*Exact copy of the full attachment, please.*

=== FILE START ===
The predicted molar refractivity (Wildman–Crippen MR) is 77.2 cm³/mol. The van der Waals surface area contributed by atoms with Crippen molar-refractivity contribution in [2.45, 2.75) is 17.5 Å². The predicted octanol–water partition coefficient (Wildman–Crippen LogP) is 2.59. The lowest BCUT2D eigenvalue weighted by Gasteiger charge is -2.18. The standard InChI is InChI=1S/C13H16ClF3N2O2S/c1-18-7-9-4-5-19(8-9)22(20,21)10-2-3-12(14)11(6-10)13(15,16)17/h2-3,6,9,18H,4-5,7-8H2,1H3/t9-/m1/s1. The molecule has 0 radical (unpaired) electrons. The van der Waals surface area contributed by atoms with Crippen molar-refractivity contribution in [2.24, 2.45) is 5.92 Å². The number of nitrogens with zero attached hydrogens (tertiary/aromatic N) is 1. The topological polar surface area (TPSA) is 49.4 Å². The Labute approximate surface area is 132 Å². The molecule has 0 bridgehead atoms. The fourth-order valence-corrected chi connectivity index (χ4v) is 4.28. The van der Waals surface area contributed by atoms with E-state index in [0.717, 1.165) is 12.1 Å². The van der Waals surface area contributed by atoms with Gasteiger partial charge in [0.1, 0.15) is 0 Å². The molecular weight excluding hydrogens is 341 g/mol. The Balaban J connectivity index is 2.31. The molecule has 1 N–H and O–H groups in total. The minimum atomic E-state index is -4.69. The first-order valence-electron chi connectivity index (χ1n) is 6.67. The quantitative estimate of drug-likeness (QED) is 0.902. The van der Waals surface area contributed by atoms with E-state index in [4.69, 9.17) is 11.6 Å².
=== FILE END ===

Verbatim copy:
The predicted molar refractivity (Wildman–Crippen MR) is 77.2 cm³/mol. The van der Waals surface area contributed by atoms with Crippen molar-refractivity contribution in [2.45, 2.75) is 17.5 Å². The predicted octanol–water partition coefficient (Wildman–Crippen LogP) is 2.59. The lowest BCUT2D eigenvalue weighted by Gasteiger charge is -2.18. The standard InChI is InChI=1S/C13H16ClF3N2O2S/c1-18-7-9-4-5-19(8-9)22(20,21)10-2-3-12(14)11(6-10)13(15,16)17/h2-3,6,9,18H,4-5,7-8H2,1H3/t9-/m1/s1. The molecule has 0 radical (unpaired) electrons. The van der Waals surface area contributed by atoms with Crippen molar-refractivity contribution in [2.24, 2.45) is 5.92 Å². The number of nitrogens with zero attached hydrogens (tertiary/aromatic N) is 1. The topological polar surface area (TPSA) is 49.4 Å². The Labute approximate surface area is 132 Å². The molecule has 0 bridgehead atoms. The fourth-order valence-corrected chi connectivity index (χ4v) is 4.28. The van der Waals surface area contributed by atoms with E-state index in [0.717, 1.165) is 12.1 Å². The van der Waals surface area contributed by atoms with Gasteiger partial charge in [0.1, 0.15) is 0 Å². The molecular weight excluding hydrogens is 341 g/mol. The Balaban J connectivity index is 2.31. The molecule has 1 N–H and O–H groups in total. The minimum atomic E-state index is -4.69. The first-order valence-electron chi connectivity index (χ1n) is 6.67. The quantitative estimate of drug-likeness (QED) is 0.902. The van der Waals surface area contributed by atoms with E-state index in [4.69, 9.17) is 11.6 Å².